Судебные дела / Зарубежная практика / In re WEST LAKELAND LAND COM╜PANY LIMITED PARTNERSHIP, Debtor. WEST LAKELAND LAND COMPANY LIMITED PARTNERSHIP, Plaintiff, v. UNITED STATES of America, Defendant., United States Bankruptcy Court, M.D. Florida, Tampa Division., 216 B.R. 892, Bankruptcy No. 96-14434-8C1. Adversary No. 96-1130., February 3, 1998
In re WEST LAKELAND LAND COM╜PANY LIMITED PARTNERSHIP, Debtor. WEST LAKELAND LAND COMPANY LIMITED PARTNERSHIP, Plaintiff, v. UNITED STATES of America, Defendant., United States Bankruptcy Court, M.D. Florida, Tampa Division., 216 B.R. 892, Bankruptcy No. 96-14434-8C1. Adversary No. 96-1130., February 3, 1998
In re WEST LAKELAND LAND COM╜PANY LIMITED PARTNERSHIP, Debtor. WEST LAKELAND LAND COMPANY LIMITED PARTNERSHIP, Plaintiff, v. UNITED STATES of America, Defendant.
United States Bankruptcy Court, M.D. Florida, Tampa Division.
216 B.R. 892
Bankruptcy No. 96-14434-8C1. Adversary No. 96-1130.
February 3, 1998.
Michael C. Markham, Clearwater, FL, for Plaintiff.
Jeffrey W. Frantz, North Miami, FL, Spe╜cial Counsel to Debtor.
Robert L. Welsh, Trial Atty., Tax Div., U.S. Dept. of Justice, Washington, DC.
Brian P. Kaufman, Trial Atty., Tax Div., U.S. Dept. of Justice, Washington, DC.
DECISION ON MOTIONS FOR SUMMARY JUDGMENT
C. TIMOTHY CORCORAN, III, Bankruptcy Judge.
This adversary proceeding came on for hearing on August 22, 1997, of the cross╜motions for summary judgment filed by the parties (Documents Nos. 11 and 12). The parties have also filed supplemental briefs (Documents Nos. 14 and 15). In addition to the Rule 56 materials attached as exhibits to the motions, the parties have filed two stipu╜lations (Documents Nos. 10A and 19).
The plaintiff in this adversary proceeding is the debtor, West Lakeland Land Company Limited Partnership ("plaintiff' or "Debtor Partnership"). The defendant is the United States of America.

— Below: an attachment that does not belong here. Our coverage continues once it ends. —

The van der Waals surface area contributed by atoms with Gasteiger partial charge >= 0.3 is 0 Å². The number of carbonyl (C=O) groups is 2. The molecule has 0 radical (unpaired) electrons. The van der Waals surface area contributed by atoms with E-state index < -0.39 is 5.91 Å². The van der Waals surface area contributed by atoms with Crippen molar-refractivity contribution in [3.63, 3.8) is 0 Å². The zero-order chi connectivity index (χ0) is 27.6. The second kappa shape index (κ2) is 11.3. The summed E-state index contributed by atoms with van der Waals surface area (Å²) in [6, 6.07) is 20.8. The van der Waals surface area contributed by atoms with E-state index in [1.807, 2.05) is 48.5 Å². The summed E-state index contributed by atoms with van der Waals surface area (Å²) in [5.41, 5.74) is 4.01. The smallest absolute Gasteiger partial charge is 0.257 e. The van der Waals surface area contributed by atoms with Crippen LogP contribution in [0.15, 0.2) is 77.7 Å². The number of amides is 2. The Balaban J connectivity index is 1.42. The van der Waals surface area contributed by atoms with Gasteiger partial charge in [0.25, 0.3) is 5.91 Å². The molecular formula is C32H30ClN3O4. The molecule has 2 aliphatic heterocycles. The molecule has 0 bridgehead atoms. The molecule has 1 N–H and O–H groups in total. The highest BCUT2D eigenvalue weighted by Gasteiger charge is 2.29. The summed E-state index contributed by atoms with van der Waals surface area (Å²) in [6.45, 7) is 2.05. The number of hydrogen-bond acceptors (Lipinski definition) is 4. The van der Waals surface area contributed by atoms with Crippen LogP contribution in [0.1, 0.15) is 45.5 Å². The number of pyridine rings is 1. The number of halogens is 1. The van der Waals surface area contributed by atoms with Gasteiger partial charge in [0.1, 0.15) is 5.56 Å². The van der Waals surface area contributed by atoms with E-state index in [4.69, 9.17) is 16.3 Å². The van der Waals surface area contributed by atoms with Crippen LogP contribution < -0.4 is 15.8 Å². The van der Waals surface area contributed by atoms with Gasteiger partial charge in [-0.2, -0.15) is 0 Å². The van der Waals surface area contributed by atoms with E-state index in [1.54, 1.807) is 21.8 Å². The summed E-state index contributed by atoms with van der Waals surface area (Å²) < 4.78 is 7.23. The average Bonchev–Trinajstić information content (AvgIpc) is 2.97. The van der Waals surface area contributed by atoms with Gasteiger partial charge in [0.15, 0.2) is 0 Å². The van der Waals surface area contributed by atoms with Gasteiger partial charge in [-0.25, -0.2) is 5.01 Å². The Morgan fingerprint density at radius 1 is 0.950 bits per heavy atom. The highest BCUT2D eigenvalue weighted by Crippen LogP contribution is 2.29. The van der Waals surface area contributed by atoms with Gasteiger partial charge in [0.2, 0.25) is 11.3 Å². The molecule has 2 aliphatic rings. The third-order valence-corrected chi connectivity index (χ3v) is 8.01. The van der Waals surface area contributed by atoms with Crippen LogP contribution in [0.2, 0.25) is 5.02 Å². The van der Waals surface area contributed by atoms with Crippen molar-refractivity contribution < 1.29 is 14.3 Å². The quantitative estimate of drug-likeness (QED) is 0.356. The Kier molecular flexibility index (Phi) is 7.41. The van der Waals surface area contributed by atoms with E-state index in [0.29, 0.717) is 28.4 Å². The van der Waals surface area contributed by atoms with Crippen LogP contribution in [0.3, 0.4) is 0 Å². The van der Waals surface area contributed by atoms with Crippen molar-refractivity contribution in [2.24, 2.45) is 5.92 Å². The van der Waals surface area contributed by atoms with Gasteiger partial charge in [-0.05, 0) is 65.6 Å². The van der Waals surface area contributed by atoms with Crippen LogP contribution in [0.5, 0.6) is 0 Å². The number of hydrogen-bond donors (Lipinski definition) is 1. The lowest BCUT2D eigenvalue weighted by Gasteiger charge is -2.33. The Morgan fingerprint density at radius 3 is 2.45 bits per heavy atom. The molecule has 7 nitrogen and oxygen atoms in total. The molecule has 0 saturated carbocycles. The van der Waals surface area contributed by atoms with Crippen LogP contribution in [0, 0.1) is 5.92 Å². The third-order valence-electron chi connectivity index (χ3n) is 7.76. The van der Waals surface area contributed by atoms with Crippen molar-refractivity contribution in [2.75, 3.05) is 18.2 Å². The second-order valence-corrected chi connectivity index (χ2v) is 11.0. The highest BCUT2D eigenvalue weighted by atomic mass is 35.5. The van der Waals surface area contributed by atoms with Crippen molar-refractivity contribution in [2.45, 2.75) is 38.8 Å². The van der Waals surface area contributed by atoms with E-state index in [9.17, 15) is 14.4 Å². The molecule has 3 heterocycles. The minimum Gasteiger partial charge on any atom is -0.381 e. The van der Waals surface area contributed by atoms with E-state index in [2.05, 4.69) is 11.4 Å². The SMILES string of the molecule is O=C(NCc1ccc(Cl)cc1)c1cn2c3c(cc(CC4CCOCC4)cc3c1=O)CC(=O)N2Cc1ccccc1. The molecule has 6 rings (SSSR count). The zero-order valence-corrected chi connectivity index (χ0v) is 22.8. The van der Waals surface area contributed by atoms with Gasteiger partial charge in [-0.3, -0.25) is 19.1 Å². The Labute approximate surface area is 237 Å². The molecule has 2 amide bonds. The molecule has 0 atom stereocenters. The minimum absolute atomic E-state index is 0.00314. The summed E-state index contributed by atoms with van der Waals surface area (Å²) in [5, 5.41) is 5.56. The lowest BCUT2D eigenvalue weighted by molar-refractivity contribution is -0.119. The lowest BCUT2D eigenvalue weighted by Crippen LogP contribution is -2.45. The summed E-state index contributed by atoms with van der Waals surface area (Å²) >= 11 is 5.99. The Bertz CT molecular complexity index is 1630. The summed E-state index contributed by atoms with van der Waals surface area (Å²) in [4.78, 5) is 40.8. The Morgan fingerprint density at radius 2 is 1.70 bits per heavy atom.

In Count I of the complaint, the plaintiff seeks to invalidate federal tax liens filed by the defendant against the plaintiffs property. ═ The defendant filed these liens on account of unpaid Form 706 estate taxes and unpaid Form 1041 income taxes owed by the Estate of Martin Fridovich, deceased, claiming that the plaintiff is the nominee of the Estate of Martin Fridovich, deceased, and that the plai ntiff was formerly .known as West Lake╜land Land Co., Inc., Fridovich Holdings, Inc., General Partner.
In Count II of the complaint, the plaintiff seeks damages for alleged violations of the automatic stay committed by the defendant when it failed to release the tax liens alleged in Count I. The plaintiff subsequently dis╜missed this count without prejudice on a voluntary basis (Document No. 18). The de╜fendant consented to this dismissal, and the court therefore is no longer required to con╜sider it.
In Count III of the complaint, the plaintiff seeks to avoid the tax liens alleged in Count I as fraudulent transfers within the meaning of Section 548 of the Bankruptcy Code.
Based upon the summary judgment record made by the parties, the court decides the issues as follows:
The following facts are without dispute on this summary judgment record:
Martin Fridovich died on December 4, 1981. In 1982, the Estate of Martin Frido╜vich ("Estate") filed a Form 706 federal es╜tate tax return showing an outstanding liabil╜ity of $3,883,147.43. On November 15, 1993, the Estate filed a Form 1041 federal fiducia╜ry income tax return reflecting a tax liability in the amount of $219,548 for the period ending May 31, 1993. On September 15, 1995, the Estate filed a Form 1041 federal fiduciary income tax return reflecting a tax liability in the amount of $1,376,047 for the period ending May 31, 1995. As of the date of the, events in dispute, May 31, 1995, the outstanding tax assessments against the Es╜tate, including interest and penalties, exceed╜ed $10 million. As of the date of the plaintiff's bankruptcy filing, October 22, 1996, the outstanding tax liability of the Estate with respect to these returns was $12,310,921.50, including interest and penalties.
As of May 31, 1995, the only substantial asset of the Estate was its 100 percent own╜ership interest in the common stock of West Lakeland Land Co., Inc. ("Company"). The assets of the Company were real estate, notes, and mortgages receivable. The value of the Estate's assets was substantially less than the Estate's tax liability.